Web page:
In today’s news and commentary: the Biden NLRB proposes changes to its decertification rules; Ontario education workers plan to strike in the face of legislation threatening fines of $4,000 a day per worker; Illinois voters gear up for a constitutional amendment to ban right-to-work laws in the state.
In big NLRB news, the Board issued a notice of proposed rulemaking yesterday changing the rules around decertification procedures in three substantial ways, and in so doing depart from a 2020 rule issued by the Trump Board. First, the rule allows for the delay of decertification elections where unions accuse employers of unfair labor practices that have the potential of tainting the election process. Though regional directors previously had the ability to delay elections in such instances, the 2020 rule required that regional directors “immediately open and count the ballots, except in a limited subset of cases.” Second, the new rule would revert back to the 2011 standard from Lamons Gasket Co., 357 NLRB 934 on the voluntary recognition doctrine, which in turn had overruled Dana Corp., 351 NLRB 434(2007)’s 45-day window after a union is certified through voluntary card check recognition in which employees can petition to decertify the union. Thus, the NLRB’s proposed rule would once again remove this 45-day decertification window for such voluntary recognition cases. Third, for construction cases, the rule would bring back Casale Industries, 311 NLRB 951 (1993), which barred challenges to the union’s majority representation status in the construction industry when 6 months have passed following union recognition; it would also revert back to Staunton Fuel & Material, 335 NLRB 717 (2001) which makes it easier for unions in the construction industry to prove majority support.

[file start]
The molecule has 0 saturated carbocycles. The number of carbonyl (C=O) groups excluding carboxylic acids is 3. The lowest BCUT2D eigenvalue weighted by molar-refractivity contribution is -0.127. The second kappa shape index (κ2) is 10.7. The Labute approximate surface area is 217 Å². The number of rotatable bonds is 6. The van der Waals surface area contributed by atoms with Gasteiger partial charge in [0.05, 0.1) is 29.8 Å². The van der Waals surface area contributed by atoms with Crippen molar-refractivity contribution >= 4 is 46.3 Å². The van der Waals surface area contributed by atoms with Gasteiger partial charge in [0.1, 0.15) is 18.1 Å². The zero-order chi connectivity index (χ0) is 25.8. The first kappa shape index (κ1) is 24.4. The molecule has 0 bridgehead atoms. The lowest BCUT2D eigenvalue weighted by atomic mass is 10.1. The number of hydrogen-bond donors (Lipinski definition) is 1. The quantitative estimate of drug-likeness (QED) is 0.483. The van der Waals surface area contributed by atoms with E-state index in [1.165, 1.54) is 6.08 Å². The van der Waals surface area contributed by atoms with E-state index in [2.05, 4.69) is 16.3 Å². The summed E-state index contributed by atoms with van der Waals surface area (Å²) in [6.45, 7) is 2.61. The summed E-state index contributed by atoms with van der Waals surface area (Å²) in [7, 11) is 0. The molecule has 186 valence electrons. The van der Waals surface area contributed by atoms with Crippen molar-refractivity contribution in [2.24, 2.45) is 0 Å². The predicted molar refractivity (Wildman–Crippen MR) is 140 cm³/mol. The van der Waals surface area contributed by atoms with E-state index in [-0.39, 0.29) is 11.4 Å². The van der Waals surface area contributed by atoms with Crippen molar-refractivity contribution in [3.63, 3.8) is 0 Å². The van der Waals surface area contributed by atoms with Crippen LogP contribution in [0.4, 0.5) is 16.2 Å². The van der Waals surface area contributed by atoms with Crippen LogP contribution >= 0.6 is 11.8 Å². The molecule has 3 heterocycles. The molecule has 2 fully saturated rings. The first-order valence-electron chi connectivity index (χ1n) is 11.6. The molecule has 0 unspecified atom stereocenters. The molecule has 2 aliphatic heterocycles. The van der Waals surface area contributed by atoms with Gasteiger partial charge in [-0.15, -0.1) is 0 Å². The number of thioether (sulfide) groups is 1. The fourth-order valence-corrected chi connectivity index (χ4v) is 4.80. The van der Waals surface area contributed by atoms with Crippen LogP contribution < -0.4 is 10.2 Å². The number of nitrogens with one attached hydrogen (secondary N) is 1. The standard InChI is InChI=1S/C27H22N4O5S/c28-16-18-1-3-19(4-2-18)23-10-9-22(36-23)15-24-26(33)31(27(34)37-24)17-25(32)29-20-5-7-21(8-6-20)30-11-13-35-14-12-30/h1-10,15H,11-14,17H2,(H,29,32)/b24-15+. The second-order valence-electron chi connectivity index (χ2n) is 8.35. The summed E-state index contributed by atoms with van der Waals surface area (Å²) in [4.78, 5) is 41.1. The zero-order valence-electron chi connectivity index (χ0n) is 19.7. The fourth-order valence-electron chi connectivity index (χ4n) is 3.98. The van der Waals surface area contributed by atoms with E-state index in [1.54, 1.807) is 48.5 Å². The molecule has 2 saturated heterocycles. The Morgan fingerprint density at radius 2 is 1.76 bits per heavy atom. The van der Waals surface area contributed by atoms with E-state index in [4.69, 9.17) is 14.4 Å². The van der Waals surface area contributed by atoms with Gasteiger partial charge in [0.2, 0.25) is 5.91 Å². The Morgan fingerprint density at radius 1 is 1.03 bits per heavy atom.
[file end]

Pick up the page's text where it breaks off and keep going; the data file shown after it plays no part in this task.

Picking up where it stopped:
Today, education support staff workers in Ontario, Canada are scheduled to go on strike despite provincial legislation passed this week outlawing their right to do so. The workers, represented by the Canadian Union of Public Employees (CUPE), include educational assistants, administrative staff, custodians, and librarians. The bill passed earlier this week imposes a “draconian” fine of $4,000 CAD ($2,900 USD) per striking worker and unilaterally implements the wages and terms and conditions of employment from the provincial government’s last offer in bargaining with the union. Despite the enshrinement of the right to strike in Canadian constitutional law, the Ontario government took advantage of the Canadian Charter’s “notwithstanding clause,” which allows Charter-violating Acts of a provincial government to operate for up to five years “notwithstanding a provision included in” some of the other rights-affirming portions of the Charter, including the freedom of association (Section 2 of the Charter) from which the right to strike has been extrapolated. CUPE announced that it would continue with its strike regardless, with a union official announcing that they “are on strike until this government recognizes that you can put in all of the legislation in place, but you cannot control a worker movement that is so fed up with your overreach.”
As Sarah reported last week, voters in the state of Illinois are getting ready to vote on the “Workers’ Rights Amendment,” an amendment to the constitution passed by the Illinois legislature and now brought to the voters for ratification. The amendment would constitutionally prohibit right-to-work legislation—that is, it would “prevent legislators from passing laws that bar unions from collecting dues or fees from nonmembers covered by their contracts.” If passed, it would be the first time that a U.S. state’s constitution bans right-to-work laws. The Illinois amendment also provides for a ”fundamental right to organize and to bargain collectively.” Meanwhile, Tennessee will be deciding whether to do the opposite: to codify its right-to-work laws in its state constitution. Currently, right to work laws are present in 27 states.